API Management

I currently work for a customer that wants to expose its "services" to partners and other external consumers. They do not want to build websites themselves anymore, but instead have the services published and used by partners. So how can this be done?

Always curious and looking for good solutions i started to think about this.
I saw one of the following options:

  1. Just expose the (web)services through a web gateway and use http basic authentication over SSL for security
  2. Make REST adapters and expose those 


However soon i also discovered:
  • Consumers have to be managed. You have to manage the client credentials. For a few consumers this is doable, but for a couple of hundred or thousands this can be cumbersome
  • Consumers have to find the services somewhere. What is the functionality of those services? Is it soap or REST based?
  • Consumers want to test the services within a sandbox before actually using them
  • As a service provider you have to manage the life cycle of those services. You can not just make a service obsolete, because clients may still use that version
  • As a service provider you do not know how many times the service is used. You may want to throttle the usage, based on i.e. the clients or the services.
  • The services may also be used internally (SOA based services) and these services may be different. Internal maybe may use more data than external. How do you handle this?
  • As a service provider you want to expose services using different technical interfaces. For example through REST, soap or maybe even JMS. So you need (data) transformation functionality.

Functional components

The more i read about it, the more i came to the conclusion that API Management might be a good solution for this company. Such a platform (or product) comes with basically the following functional components:

  • Portal Configurator
    As a service provider you publish the APIs (services) and the documentation.
  • API Configurator
    Within the API Configurator you can define the exposed services and the integration with your backends.
  • Traffic Configurator
    Here you can define and monitor the security policies of your APIs.
  • Developer Portal
    Here the clients of your APIs can search for APIs and test them within a sandbox environment. Here the consumers can subscribe for APIs as well.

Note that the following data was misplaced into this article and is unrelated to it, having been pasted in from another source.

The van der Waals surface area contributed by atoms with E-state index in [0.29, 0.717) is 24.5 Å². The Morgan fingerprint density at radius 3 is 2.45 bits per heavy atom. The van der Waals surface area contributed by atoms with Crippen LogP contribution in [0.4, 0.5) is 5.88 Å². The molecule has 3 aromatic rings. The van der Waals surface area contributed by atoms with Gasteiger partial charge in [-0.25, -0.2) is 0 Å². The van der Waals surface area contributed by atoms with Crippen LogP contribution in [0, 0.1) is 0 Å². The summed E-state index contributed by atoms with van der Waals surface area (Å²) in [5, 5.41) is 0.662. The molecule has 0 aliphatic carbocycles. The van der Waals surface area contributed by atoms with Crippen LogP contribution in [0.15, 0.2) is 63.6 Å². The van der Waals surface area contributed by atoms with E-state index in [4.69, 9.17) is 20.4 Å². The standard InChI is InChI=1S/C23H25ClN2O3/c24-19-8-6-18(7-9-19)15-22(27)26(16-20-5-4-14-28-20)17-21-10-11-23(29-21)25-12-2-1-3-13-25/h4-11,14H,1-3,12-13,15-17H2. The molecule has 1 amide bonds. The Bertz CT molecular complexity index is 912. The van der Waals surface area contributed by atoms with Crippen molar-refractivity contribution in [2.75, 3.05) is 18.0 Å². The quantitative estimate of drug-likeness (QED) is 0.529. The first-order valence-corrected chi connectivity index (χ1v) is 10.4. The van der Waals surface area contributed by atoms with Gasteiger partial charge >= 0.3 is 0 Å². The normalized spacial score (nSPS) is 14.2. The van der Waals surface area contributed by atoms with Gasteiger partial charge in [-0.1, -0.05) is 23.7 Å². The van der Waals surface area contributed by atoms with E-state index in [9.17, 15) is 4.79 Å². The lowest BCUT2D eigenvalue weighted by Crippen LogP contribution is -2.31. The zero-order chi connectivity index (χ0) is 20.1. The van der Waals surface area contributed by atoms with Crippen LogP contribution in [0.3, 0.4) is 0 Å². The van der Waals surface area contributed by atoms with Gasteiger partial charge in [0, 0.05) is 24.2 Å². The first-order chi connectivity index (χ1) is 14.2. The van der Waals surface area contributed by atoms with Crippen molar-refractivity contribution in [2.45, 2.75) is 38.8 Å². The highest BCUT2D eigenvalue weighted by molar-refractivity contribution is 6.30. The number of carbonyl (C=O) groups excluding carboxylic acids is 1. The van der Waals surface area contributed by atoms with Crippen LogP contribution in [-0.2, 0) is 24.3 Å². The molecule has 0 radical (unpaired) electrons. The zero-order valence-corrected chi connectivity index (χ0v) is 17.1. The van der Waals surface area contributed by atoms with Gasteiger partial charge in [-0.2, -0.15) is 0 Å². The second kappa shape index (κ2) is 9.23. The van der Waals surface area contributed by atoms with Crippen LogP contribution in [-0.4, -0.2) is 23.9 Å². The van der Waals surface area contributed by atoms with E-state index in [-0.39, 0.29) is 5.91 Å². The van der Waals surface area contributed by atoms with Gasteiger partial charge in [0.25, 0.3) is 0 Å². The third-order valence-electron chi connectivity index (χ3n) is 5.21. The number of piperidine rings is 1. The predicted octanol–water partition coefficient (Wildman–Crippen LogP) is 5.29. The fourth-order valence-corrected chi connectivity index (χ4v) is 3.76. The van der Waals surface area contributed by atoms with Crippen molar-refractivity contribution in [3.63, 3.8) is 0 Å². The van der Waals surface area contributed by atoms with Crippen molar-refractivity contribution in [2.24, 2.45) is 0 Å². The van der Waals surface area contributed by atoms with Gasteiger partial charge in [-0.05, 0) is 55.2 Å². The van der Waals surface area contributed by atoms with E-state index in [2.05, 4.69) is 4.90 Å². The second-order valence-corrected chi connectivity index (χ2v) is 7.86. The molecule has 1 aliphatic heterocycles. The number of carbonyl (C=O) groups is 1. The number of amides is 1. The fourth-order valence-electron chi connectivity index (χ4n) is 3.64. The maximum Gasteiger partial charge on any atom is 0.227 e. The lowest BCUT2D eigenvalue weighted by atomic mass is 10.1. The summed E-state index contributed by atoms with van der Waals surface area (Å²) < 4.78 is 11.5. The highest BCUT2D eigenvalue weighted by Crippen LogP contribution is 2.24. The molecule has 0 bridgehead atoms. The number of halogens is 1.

• Traffic Manager
    All API calls run through a API gateway to canalize the traffic. Here the API keys are checked against the policies. May this user actually use this API.

Product selection

The next step in the process is to actually select a product. Because the API Management products are fairly new, this selection can not be based on my personal experience with one of the products. I did two things:
* Read a lot about API Management on the internet
* Talked to other people with more practical experience with products

So what to look for when selecting a product. This depends of course on the functionality you would like to have and the priority and weight of those requirements.
You can think of:
  • Which API Keys must be supported (i.e. OAuth, http basic authentication, certificates)
  • What are the backend systems you have to integrate with
  • Do you need manual and or automatic approval of API subscriptions
  • Do you want a sandbox environment for consumers
  • Which API interfaces do you want to be supported (i.e. REST/XML/JSON/Soap/JMS)
  • Which search features of the developer portal do you want
  • What governance supported? Multiple versions of the API
  • etc
You must also think about non-functional requirements, like
  • Costs
  • Is the community of the (freeware) product active or not
  • Do you have local support available
  • How is the documentation of the product
  • Do you want a local and or cloud version of the product
  • How mature is the product

Some products:
  • Layer7
  • Apigee
  • Mashery
  • WSO2
  • Azure API Management
  • IBM
  • SOA Software

Example: WSO2

Let me first say that i do favor WSO2 perse, but it is an open source product that is already very mature with its API Management product. It has more components that can be integrated as separate components. So whatever you want to use, you can plug in.


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